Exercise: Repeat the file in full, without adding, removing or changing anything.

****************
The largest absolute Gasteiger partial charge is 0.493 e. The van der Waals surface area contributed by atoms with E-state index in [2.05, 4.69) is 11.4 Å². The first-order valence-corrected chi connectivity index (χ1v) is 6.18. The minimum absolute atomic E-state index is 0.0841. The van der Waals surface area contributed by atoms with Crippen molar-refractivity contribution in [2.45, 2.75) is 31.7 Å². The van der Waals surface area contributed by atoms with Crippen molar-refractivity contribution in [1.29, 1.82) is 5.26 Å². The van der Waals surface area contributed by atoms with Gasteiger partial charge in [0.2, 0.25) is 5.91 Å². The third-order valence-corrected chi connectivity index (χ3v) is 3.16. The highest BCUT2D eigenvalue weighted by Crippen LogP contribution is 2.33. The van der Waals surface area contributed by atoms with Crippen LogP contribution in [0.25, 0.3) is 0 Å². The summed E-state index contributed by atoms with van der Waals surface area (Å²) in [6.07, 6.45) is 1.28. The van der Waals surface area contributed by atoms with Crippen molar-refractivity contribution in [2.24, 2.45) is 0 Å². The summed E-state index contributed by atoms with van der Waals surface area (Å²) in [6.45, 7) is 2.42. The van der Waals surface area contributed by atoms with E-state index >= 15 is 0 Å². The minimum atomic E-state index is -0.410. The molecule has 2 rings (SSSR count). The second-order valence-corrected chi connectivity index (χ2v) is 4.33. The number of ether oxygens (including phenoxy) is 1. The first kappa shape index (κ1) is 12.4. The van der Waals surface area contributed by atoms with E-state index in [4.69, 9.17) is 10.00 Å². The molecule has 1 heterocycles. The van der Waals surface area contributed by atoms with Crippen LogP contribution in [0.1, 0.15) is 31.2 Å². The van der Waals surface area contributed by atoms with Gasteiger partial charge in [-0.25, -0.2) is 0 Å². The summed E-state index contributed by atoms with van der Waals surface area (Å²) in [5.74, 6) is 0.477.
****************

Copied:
The largest absolute Gasteiger partial charge is 0.493 e. The van der Waals surface area contributed by atoms with E-state index in [2.05, 4.69) is 11.4 Å². The first-order valence-corrected chi connectivity index (χ1v) is 6.18. The minimum absolute atomic E-state index is 0.0841. The van der Waals surface area contributed by atoms with Crippen molar-refractivity contribution in [2.45, 2.75) is 31.7 Å². The van der Waals surface area contributed by atoms with Crippen molar-refractivity contribution in [1.29, 1.82) is 5.26 Å². The van der Waals surface area contributed by atoms with Gasteiger partial charge in [0.2, 0.25) is 5.91 Å². The third-order valence-corrected chi connectivity index (χ3v) is 3.16. The highest BCUT2D eigenvalue weighted by Crippen LogP contribution is 2.33. The van der Waals surface area contributed by atoms with Crippen LogP contribution in [0.25, 0.3) is 0 Å². The summed E-state index contributed by atoms with van der Waals surface area (Å²) in [6.07, 6.45) is 1.28. The van der Waals surface area contributed by atoms with Crippen molar-refractivity contribution in [2.24, 2.45) is 0 Å². The summed E-state index contributed by atoms with van der Waals surface area (Å²) in [6.45, 7) is 2.42. The van der Waals surface area contributed by atoms with E-state index >= 15 is 0 Å². The minimum atomic E-state index is -0.410. The molecule has 2 rings (SSSR count). The second-order valence-corrected chi connectivity index (χ2v) is 4.33. The number of ether oxygens (including phenoxy) is 1. The first kappa shape index (κ1) is 12.4. The van der Waals surface area contributed by atoms with E-state index in [4.69, 9.17) is 10.00 Å². The molecule has 1 heterocycles. The van der Waals surface area contributed by atoms with Crippen LogP contribution in [0.1, 0.15) is 31.2 Å². The van der Waals surface area contributed by atoms with Gasteiger partial charge in [-0.25, -0.2) is 0 Å². The summed E-state index contributed by atoms with van der Waals surface area (Å²) in [5.74, 6) is 0.477.